The Foot 24 (2014) 176–179

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Foot and ankle tuberculosis: Case series and literature review夽 Muhammad Korim ∗ , Rizwan Patel, Patricia Allen, Jitendra Mangwani University Hospitals Leicester, Gwendolen Road, Leicester LE5 4PW, United Kingdom

a r t i c l e

i n f o

Article history: Received 15 February 2014 Received in revised form 13 May 2014 Accepted 16 July 2014 Keywords: Tuberculosis Foot Ankle Fusion Treatment Diagnosis

a b s t r a c t Foot and ankle tuberculosis (TB) is a rare presentation of skeletal TB. The uncommon site along with low index of clinical suspicion in the western world leads to delays in the diagnosis and treatment. This can make joint sparing procedures less successful, especially in the midfoot where the joints can often be interconnected. Plain radiographs have low sensitivity and specificity and cross sectional imaging in the form of MRI or CT is more reliable. Treatment involves the use of multiple anti-tuberculous drugs in the first instance, followed by surgery to address any symptomatic deformity and/or secondary degenerative changes. We present our experience on the management of this rare problem and review the literature on the clinical presentation, diagnosis, imaging modalities and treatment. © 2014 Elsevier Ltd. All rights reserved.

1. Introduction

2. Materials and methods

Tuberculosis (TB) is an infection caused by the bacteria Mycobacterium tuberculosis that most often affects the lungs, but occurs in many locations within the body. Bones and joints are involved in 1–3% of cases and only about 10% of osteoarticular TB affects the foot and ankle [1–5]. The rarity of the problem and a low index of suspicion in the western world often lead to delayed diagnosis and potentially worse outcomes [2,3]. Extra-pulmonary TB favours those with sub-optimal immune function and includes the very young, the elderly and those with underlying conditions such as HIV and renal failure [6]. The incidence of TB in the UK remains high compared to most Western European countries, despite the stabilisation of TB rates since 2005. Although there is published literature on the management of osteoarticular TB, there is a relative paucity of large studies on the presentation and management of this condition in the foot and ankle in the western world. This article reports on two cases of foot and ankle TB highlighting the diagnostic pitfalls leading to delay in the initiation of treatment. The literature on the outcomes of treatment of TB in the foot and ankle is also reviewed.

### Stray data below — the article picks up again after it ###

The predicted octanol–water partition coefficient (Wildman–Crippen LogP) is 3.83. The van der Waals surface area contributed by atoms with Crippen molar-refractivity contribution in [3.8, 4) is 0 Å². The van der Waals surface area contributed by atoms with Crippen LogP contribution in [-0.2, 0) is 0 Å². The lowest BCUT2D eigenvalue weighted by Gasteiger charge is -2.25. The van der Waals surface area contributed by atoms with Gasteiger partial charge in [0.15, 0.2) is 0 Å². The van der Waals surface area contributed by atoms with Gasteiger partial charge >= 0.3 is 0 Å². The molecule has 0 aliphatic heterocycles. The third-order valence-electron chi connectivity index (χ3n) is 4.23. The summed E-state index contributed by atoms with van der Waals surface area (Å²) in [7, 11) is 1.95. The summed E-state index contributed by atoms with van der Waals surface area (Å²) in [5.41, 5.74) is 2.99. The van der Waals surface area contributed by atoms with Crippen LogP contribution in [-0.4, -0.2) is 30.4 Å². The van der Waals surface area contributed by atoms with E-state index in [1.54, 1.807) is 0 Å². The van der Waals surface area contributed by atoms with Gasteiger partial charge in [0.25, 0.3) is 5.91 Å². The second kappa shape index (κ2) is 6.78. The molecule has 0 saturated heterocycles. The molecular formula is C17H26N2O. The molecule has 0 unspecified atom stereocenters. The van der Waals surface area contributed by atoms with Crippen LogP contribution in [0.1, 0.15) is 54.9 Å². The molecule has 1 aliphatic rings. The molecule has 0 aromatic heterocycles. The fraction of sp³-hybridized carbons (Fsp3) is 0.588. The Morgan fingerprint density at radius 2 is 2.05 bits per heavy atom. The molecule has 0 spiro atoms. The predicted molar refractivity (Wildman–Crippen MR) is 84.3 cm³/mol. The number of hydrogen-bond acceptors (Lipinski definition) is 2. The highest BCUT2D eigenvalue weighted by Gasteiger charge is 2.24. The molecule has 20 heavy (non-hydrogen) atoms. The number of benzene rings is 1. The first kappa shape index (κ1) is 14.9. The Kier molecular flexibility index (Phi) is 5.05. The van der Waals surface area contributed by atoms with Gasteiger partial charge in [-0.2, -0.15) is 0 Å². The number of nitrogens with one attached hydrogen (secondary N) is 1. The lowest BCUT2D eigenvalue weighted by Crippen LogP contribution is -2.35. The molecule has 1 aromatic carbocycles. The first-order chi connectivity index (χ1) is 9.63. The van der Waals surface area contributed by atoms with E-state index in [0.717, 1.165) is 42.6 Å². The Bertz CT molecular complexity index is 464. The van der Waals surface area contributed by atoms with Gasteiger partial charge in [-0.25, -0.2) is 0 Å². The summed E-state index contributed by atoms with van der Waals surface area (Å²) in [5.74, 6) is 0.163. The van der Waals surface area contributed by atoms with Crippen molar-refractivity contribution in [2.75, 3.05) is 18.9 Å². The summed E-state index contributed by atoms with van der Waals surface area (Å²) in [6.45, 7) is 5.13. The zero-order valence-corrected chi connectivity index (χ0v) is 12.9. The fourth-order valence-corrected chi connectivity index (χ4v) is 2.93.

2.1. Case 1

夽 No financial support or grant has been received in the production of this manuscript. ∗ Corresponding author at: 33 West Avenue, Leicester LE2 1TS, United Kingdom. Tel.: +44 07792746502; fax: +44 01162706001. E-mail addresses: [email protected], [email protected] (M. Korim). 0958-2592/© 2014 Elsevier Ltd. All rights reserved.